Patt Morrison for December 20, 2007

EPA Denies California Emissions Waiver

Attorney General Jerry Brown was none too pleased with word from Washington that the EPA denied California a waiver to impose tougher tailpipe emissions standards. He responded to the action by stating that he and the Governor "are preparing to sue at the earliest possible moment." According to the EPA, part of the reason for not granting the waiver was the energy bill that the President signed into law on Wednesday. That bill raises fuel economy standards for all cars and trucks to 35 miles per gallon by 2020 which - according to the EPA - makes the state law unnecessary. California disagrees. * Mark Melnick, Deputy Attorney General for the State of California

Energy Bill: Path to Energy Independence or Major Short Circuit?

No one will doubt that the Energy Independence and Security Act, signed into law yesterday by President Bush, is sweeping in its scope and ambition. The bill will mandate an increase in the nation's fleet of vehicles to an average of 35 miles per gallon by 2020; it will phase out inefficient incandescent light bulbs by 2012; the bill requires that the nation use 36 billion gallons of renewable fuel by 2022; and it pours billions of dollars into research and development of new alternative fuels. However, there are also short circuits in this energy bill: Huge government subsidies for the insanely profitable oil companies are continued, and likewise corn growers and ethanol producers won a bounty of federal money for a questionable renewable fuel. Is this bill a true path toward energy independence for the United States? * Daniel Kammen, director of UC Berkeley's Renewable & Appropriate Energy Laboratory; professor in the Energy and Resources Group at Cal Berkeley; also professor of nuclear engineering * Bob Dinneen, president & CEO of the Renewable Fuels Association

Energy Bill: Phasing Out Incandescent Bulbs

Get ready to say goodbye to your classic incandescent light bulbs and hello to cone-shaped spiral florescent replacements (also known as CFLs). By the year 2012 the incandescent bulb will be phased out of the U.S. market with hopes of a complete changeover by 2014. Congress recently approved the bill in hopes of saving energy and consumer dollars. Nations like Australia have already developed a total ban on the bulbs, but are Americans ready to make the change? * Marianne Lavelle, senior energy reporter for U.S. News & World Report * Richard Glickman, consulting engineer in the entertainment industry and a long-time member of the Science and Technology Counsel for the Academy of Motion Picture Arts and Sciences Read Marianne Lavelle's FAQ column "The End of the Lightbulb as We Know It."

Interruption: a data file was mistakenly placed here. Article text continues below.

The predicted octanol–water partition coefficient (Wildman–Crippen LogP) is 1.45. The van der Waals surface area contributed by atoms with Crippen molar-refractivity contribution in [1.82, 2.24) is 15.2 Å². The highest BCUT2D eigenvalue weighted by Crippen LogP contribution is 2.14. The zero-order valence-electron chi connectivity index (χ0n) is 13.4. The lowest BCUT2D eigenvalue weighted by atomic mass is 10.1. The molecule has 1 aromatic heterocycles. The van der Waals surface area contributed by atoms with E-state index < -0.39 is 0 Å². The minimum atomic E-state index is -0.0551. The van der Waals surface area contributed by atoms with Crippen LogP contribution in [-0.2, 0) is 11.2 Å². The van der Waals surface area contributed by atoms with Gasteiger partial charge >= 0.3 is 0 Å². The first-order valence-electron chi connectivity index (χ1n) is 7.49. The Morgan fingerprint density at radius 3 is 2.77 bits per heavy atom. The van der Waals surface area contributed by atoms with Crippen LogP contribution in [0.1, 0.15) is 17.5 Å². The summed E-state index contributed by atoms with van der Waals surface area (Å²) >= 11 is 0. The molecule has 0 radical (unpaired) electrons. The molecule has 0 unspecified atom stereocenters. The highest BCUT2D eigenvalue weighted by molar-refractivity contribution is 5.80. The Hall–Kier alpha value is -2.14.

America's Top Cash Crop is Illegal!

With an estimated annual value of $35.8 billion - that surpasses the combined value of corn and wheat - marijuana production in the United States is enough to fund the entire operating budget of a small country. Imagine if marijuana were legalized, grown on a massive scale and commercialized just like any other vice product; the tax revenue possibilities are staggering, not to mention the money saved in law enforcement activities against marijuana growers, sellers and users. If policymakers could strip away the moral components of the argument against legalizing drugs, would it make economic sense to decriminalize pot? KPCC's tour of the underground economy continues, this time examining the massive black market for the whacky tabaccy. * Jeffrey Miron, director of undergraduate studies at Harvard University's Department of Economics

TIME Magazine's Person of the Year 2007: Vladimir Putin

Every December, TIME magazine considers the individuals that made the significant impacts on the world stage for its "Person of the Year" issue. While the main contenders for 2007 included Harry Potter author, J.K. Rowling, former Vice President Al Gore, Chinese leader Hu Jintao, and U.S. commanding general in Iraq David Petraeus, the distinction was given to Russian President, Vladimir Putin. In a nation where headlines were full of stories on global warming, the war in Iraq, and China's rise as a world power, how do the editors decide what makes someone worthy enough to grace the cover of one of its notable issues? * Nathan Thornburgh, Senior Editor at TIME
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